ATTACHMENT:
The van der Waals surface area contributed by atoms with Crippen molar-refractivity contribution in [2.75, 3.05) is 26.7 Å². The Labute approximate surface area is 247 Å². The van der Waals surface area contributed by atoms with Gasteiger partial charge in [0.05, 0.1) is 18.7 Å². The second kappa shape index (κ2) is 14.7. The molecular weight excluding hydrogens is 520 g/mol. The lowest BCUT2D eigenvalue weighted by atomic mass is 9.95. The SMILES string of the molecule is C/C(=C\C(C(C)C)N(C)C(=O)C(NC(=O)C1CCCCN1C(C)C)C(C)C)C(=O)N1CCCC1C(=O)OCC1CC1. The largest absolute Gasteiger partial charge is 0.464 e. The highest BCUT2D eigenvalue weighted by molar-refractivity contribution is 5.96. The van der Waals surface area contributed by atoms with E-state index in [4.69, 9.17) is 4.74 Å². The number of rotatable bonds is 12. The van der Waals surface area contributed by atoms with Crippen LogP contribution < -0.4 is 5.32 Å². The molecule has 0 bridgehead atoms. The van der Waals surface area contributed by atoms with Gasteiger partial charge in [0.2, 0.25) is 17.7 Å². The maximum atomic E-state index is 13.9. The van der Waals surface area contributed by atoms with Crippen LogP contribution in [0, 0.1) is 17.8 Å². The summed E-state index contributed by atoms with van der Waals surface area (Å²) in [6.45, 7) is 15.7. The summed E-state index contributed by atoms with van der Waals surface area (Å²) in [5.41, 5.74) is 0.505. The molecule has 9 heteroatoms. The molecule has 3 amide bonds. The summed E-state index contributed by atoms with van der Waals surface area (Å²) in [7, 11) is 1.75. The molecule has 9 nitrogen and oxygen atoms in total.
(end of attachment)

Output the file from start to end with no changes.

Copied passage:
The van der Waals surface area contributed by atoms with Crippen molar-refractivity contribution in [2.75, 3.05) is 26.7 Å². The Labute approximate surface area is 247 Å². The van der Waals surface area contributed by atoms with Gasteiger partial charge in [0.05, 0.1) is 18.7 Å². The second kappa shape index (κ2) is 14.7. The molecular weight excluding hydrogens is 520 g/mol. The lowest BCUT2D eigenvalue weighted by atomic mass is 9.95. The SMILES string of the molecule is C/C(=C\C(C(C)C)N(C)C(=O)C(NC(=O)C1CCCCN1C(C)C)C(C)C)C(=O)N1CCCC1C(=O)OCC1CC1. The largest absolute Gasteiger partial charge is 0.464 e. The highest BCUT2D eigenvalue weighted by molar-refractivity contribution is 5.96. The van der Waals surface area contributed by atoms with E-state index in [4.69, 9.17) is 4.74 Å². The number of rotatable bonds is 12. The van der Waals surface area contributed by atoms with Crippen LogP contribution < -0.4 is 5.32 Å². The molecule has 0 bridgehead atoms. The van der Waals surface area contributed by atoms with Gasteiger partial charge in [0.2, 0.25) is 17.7 Å². The maximum atomic E-state index is 13.9. The van der Waals surface area contributed by atoms with Crippen LogP contribution in [0, 0.1) is 17.8 Å². The summed E-state index contributed by atoms with van der Waals surface area (Å²) in [6.45, 7) is 15.7. The summed E-state index contributed by atoms with van der Waals surface area (Å²) in [5.41, 5.74) is 0.505. The molecule has 9 heteroatoms. The molecule has 3 amide bonds. The summed E-state index contributed by atoms with van der Waals surface area (Å²) in [7, 11) is 1.75. The molecule has 9 nitrogen and oxygen atoms in total.